Buffy Sainte Marie joined the cast of Sesame Street in the 1970s in order to let children know that “Indians still exist.” Now Buffy is less alone in the public eye as an Indigenous artist. She collaborates with younger musicians and won a Polaris Music Prize for Power in the Blood in 2015, fifty years into her career.
Born on the Piapot First Nation in Treaty 4, just north of Regina, Saskatchewan, in 1941, Buffy was adopted and raised in Massachusetts and, like a lot of stunningly original artists, first performed in the folk scene of the early 60s. She is equally adept at writing protest songs like “Universal Soldier” and “Bury My Heart at Wounded Knee” and love songs like “Up Where We Belong.”
A singer and guitarist who accompanies herself, Buffy has also embraced unconventional instrumentation throughout her work, from the mouthbow on her early folk recordings, to synths on her early experimental album Illuminations and her mid-career masterpiece Coincidence and Likely Stories. Most distinctive of all, though, is Buffy’s voice, with its tender and uncompromising vibrato, rising above everything, where the eagles cry on a mountain high.
We reached out to Buffy via email, and she sent back the following responses through her representation.
1. Your music has changed a lot over the years, and has embraced a lot of different styles at different times. What drives those changes? Do you find inspiration from working in new genres and with new sounds?
Some people think I have kept “changing over the years” as genres changed, but actually in each and every album I changed from song to song! In some cases I was inventing styles for which there still is no “genre.” “Cod’ine,” “Little Wheel Spin & Spin,” “Starwalker,” “Disinformation,” “Eagle Man,” “Qu’appelle Valley Saskatchewan,” “God Is Alive – Magic Is Afoot,” and a whole lotta songs I’ve never recorded are all outside the box.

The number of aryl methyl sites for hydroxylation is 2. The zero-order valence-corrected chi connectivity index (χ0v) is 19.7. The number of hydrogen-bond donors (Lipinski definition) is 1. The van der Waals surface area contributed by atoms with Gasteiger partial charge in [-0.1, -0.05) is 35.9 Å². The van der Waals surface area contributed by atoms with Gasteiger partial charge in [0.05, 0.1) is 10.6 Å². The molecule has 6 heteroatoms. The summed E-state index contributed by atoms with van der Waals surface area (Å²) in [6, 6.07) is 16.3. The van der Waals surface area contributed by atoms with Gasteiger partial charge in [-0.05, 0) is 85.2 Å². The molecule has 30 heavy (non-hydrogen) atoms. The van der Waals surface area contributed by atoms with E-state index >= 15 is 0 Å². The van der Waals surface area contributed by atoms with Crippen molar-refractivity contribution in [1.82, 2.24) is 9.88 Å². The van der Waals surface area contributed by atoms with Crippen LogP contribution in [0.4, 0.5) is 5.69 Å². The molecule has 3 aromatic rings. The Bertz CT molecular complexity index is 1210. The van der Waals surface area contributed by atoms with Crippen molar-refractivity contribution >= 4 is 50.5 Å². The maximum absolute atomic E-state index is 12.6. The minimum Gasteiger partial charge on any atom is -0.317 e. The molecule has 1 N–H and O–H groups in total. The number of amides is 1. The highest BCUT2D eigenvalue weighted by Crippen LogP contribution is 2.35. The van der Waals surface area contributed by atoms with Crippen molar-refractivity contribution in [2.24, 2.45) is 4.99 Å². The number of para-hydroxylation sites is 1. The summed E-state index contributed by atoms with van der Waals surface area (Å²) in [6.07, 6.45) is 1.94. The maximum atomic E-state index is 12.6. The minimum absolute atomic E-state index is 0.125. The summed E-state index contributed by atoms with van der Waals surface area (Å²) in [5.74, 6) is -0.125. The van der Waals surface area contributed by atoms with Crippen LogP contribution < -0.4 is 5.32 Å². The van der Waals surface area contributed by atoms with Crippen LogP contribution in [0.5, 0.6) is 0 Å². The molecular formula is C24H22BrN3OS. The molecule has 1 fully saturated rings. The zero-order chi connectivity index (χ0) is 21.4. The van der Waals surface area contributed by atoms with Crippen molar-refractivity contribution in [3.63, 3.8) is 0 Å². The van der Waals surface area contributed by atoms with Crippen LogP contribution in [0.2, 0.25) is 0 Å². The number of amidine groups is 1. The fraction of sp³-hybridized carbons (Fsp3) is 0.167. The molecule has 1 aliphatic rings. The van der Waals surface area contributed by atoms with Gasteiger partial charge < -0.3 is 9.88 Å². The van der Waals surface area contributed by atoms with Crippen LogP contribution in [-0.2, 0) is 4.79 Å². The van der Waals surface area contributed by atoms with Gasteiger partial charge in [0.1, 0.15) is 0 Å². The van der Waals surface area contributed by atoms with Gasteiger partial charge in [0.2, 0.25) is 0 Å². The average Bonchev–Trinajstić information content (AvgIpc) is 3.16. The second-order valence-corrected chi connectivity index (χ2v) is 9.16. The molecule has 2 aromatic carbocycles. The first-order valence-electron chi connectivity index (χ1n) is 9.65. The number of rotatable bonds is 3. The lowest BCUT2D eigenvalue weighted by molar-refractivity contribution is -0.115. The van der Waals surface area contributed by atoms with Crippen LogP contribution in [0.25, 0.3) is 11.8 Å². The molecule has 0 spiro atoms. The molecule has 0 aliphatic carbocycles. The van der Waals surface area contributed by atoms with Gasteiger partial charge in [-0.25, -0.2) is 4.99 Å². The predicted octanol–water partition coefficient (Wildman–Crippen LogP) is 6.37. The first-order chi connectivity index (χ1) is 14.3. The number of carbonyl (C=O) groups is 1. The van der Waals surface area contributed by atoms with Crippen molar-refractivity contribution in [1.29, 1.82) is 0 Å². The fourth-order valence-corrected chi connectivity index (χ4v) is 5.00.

I try to record each song as I hear it in my head.
(Some artists actually do create original music, though their record companies may discourage it. Genres are marketing conveniences for companies who sell music, not create music.)
2. What kind of music did you listen to growing up? Was the traditional music of your territory part of your upbringing?
When I was little, I heard whatever the grownups had on the radio: mostly old-style pop. I also made up my own music by ear on piano from about age three. I could play fake Tchaikovsky and Wagner, or write songs real easy. When my folks got a record player I liked Swan Lake, still do. At about age 12, I heard Elvis Presley, Jerry Lee Lewis, Fats Domino, Little Richard, and the Platters and I could relate immediately because of the freshness and believability of genuine highly motivated original youth music. Raised in Maine and Massachusetts, I heard almost no Indigenous music, certainly no Cree music.
3. When you started out in the folk scene playing clubs in Greenwich Village, did you have a sense that this was an especially important time in music?